This is news, even though it shouldn’t be: Today, the Dallas Museum of Art announced that it is eliminating its $10 general admission fee, effective Jan. 21. After that, a visit to the museum’s permanent collection galleries will be free.
It’s news because it’s man-bites-dog. Not only do most art museums charge for the privilege of looking at the paintings, sculptures and other art installed in their publicly subsidized galleries, but announcements about the practice are usually pegged to raising the cost, not getting rid of it.
And it shouldn’t be news because general admission to every art museum ought to be free already. I’ve written about this before (the most recent example is here). But going to an art museum, whether the Los Angeles County Museum of Art or the Museum of Fine Arts, Boston, or any other in between, should not be compared to the expense of going to the movies. Instead, it should be like going to a public library: Free and open to all.
Dallas Museum Director Maxwell Anderson, who arrived in Texas last year, seems eager to replicate a success at his prior institution, the Indianapolis Museum of Art, where he was director from 2006 through 2010. After he resumed a free general admission policy there, attendance more than doubled.
And isn’t that what museum directors always say they want -- more visitors, especially to their permanent collections? The spectacle is not uncommon of a line at the box office for a putatively “special” exhibition featuring less significant art than what is already on view in lightly traveled permanent collection galleries.
Zero admission could happen today, but the two-month lead time gives the DMA an opportunity to gear up its community for the transformation. Dropping a museum’s admission fee is not a move to be taken lightly. Changing the nature of the regular visitor’s art experience -- deepening it -- requires imagination and hard work.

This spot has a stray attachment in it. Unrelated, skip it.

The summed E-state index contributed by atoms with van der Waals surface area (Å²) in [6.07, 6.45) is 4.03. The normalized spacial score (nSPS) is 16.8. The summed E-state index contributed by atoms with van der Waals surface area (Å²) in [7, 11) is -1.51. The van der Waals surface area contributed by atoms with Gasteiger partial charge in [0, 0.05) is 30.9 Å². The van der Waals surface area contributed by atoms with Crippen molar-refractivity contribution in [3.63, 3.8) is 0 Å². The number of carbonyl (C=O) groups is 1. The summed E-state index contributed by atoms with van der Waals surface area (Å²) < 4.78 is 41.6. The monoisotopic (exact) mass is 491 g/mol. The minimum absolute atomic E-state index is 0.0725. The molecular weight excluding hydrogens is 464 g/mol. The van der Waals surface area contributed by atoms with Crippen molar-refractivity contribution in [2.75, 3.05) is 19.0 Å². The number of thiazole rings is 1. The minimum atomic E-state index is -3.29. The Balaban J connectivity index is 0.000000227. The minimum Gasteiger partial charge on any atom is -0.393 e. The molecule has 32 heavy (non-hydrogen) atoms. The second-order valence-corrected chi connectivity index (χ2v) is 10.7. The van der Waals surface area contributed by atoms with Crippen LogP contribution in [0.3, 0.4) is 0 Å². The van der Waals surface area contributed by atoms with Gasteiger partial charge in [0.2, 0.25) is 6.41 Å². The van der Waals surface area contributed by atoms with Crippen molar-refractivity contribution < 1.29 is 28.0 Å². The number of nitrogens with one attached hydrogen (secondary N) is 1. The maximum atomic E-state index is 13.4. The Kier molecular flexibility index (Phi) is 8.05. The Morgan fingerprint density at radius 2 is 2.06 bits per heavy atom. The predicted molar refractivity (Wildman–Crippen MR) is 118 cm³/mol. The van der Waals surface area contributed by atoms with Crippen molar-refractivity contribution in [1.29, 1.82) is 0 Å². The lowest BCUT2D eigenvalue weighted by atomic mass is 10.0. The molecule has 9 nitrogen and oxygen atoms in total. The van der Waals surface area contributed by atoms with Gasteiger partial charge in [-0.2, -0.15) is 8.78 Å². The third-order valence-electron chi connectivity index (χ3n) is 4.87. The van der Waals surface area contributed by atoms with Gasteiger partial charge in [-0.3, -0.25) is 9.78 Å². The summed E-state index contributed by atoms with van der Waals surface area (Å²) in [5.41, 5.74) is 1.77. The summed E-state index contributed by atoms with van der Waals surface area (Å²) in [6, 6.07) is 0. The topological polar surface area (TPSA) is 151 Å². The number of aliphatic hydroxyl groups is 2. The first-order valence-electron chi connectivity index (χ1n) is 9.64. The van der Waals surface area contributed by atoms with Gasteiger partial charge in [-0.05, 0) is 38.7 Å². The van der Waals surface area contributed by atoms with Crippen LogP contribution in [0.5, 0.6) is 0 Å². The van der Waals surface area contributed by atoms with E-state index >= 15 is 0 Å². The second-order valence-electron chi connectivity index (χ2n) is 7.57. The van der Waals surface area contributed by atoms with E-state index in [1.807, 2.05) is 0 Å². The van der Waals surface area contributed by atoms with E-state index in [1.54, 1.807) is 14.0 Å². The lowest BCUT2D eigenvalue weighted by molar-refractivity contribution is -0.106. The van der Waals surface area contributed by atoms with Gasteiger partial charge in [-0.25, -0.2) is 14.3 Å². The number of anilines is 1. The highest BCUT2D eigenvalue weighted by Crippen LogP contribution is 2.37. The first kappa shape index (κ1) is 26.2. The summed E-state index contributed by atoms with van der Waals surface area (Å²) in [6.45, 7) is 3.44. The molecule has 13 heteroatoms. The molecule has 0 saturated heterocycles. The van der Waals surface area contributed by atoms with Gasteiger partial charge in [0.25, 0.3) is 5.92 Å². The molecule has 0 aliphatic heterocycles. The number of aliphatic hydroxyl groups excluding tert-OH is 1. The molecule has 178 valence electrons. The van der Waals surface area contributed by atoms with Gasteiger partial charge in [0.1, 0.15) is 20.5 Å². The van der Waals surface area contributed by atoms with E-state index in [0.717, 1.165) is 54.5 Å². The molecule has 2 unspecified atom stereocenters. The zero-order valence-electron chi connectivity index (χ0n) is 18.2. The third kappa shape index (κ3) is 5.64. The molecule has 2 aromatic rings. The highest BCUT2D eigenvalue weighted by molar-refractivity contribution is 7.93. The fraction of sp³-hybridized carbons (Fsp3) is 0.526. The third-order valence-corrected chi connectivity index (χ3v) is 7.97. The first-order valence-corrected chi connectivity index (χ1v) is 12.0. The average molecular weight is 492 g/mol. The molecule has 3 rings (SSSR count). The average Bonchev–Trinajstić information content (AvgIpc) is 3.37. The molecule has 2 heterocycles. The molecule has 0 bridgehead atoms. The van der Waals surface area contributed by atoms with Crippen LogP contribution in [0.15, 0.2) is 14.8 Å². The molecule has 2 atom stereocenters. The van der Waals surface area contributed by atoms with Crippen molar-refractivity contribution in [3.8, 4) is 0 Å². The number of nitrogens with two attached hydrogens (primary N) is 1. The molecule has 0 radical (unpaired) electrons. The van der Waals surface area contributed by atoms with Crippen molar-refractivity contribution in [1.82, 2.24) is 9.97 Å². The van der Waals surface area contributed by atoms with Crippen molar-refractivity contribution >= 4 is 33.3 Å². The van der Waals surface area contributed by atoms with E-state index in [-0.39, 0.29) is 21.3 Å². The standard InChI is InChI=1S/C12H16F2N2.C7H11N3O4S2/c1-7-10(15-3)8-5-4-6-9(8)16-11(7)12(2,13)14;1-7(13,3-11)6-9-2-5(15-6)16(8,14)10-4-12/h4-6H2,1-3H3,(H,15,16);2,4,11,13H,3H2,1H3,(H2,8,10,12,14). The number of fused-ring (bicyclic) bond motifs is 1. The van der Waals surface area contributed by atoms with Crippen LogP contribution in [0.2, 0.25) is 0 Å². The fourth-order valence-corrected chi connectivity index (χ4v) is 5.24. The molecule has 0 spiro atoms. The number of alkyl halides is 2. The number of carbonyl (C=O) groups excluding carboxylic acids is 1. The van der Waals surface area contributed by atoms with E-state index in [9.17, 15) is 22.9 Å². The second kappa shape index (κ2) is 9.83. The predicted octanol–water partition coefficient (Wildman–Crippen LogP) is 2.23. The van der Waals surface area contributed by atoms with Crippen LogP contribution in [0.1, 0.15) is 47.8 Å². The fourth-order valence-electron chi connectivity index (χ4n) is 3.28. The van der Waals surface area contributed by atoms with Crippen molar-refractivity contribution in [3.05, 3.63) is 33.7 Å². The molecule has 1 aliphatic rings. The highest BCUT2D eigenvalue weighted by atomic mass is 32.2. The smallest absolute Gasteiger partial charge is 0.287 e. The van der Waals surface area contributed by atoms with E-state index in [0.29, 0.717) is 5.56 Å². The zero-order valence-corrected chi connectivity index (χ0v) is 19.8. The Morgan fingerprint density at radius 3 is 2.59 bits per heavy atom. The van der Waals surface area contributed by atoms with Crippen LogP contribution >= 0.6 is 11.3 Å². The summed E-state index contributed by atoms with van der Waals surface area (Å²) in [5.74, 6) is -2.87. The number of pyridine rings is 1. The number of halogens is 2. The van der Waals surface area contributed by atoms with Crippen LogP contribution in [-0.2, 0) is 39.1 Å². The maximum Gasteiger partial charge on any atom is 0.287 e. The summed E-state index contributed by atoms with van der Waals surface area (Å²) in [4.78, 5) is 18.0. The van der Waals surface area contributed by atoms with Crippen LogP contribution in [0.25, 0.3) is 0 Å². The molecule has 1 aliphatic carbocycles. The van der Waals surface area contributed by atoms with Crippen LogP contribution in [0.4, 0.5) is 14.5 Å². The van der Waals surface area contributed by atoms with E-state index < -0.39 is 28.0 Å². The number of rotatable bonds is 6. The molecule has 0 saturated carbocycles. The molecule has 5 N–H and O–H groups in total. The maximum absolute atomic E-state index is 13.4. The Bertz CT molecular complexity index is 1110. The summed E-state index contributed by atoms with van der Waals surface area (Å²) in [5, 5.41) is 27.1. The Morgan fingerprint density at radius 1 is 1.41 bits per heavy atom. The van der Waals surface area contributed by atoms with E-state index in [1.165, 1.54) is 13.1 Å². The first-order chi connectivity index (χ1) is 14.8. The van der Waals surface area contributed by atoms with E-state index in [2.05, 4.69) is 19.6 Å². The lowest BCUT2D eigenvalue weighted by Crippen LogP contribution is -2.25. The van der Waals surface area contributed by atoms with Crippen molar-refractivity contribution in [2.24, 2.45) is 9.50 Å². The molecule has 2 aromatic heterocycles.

Fundamentally, it means expanding the museum’s membership. The usual method for that is pretty degraded: Program the museum with lightweight entertainments to appeal to audiences with no interest in art, and then offer discounted admission to new members who otherwise wouldn’t dream of dropping 10 bucks -- or $40, $60 or more if the whole family comes along -- to see a beautiful 10th century Indian sandstone carving of Vishnu or a fine 1919 Cubist still life by Picasso in the permanent collection.
Hucksterism is the common term for the usual member’s discount, with art regarded as P.T. Barnum’s Fiji mermaid and visitors urged to step right this way to check out the egress. The gambit mostly creates churn: An attendance surge is followed by a drop, until the next high calorie/low nutrition program juices the numbers again.
Instead of this self-defeating -- and expensive -- scheme, the DMA plans to do what other museums offering free admission have done: Expand the philanthropic pool. DMA members will be called partners, and the entire local community will become a prospective association of micro-philanthropists. Regular members, not just rich benefactors and wealthy local businesses, are made into active stakeholders in the institution.
And younger people and students, who are always sentimentally extolled as “our future” and then often ignored, will have a visually provocative place to hang out.
Museums, Anderson told the Dallas Morning News in August, are “a charity. We need support, and we need it from affluent patrons, foundations, corporations and government agencies. That is the quadrant I work in.” Starting now, the quadrant includes all of Dallas.
The DMA announcement bucks the privatizing wave that grabbed the United States by the throat more than 30 years ago, a grim development that might finally be petering out in a generational shift. Art museums rapidly lost their distinctive status as civic educational institutions and began to be seen as revenue-producing sites for cultural tourism. Failures litter the landscape.
Art museums were certainly not ideal back then, but privatizing public spaces has hardly been an improvement. Good for the DMA for joining the handful of other institutions, from Baltimore to Minneapolis, that are trying to reset the dial.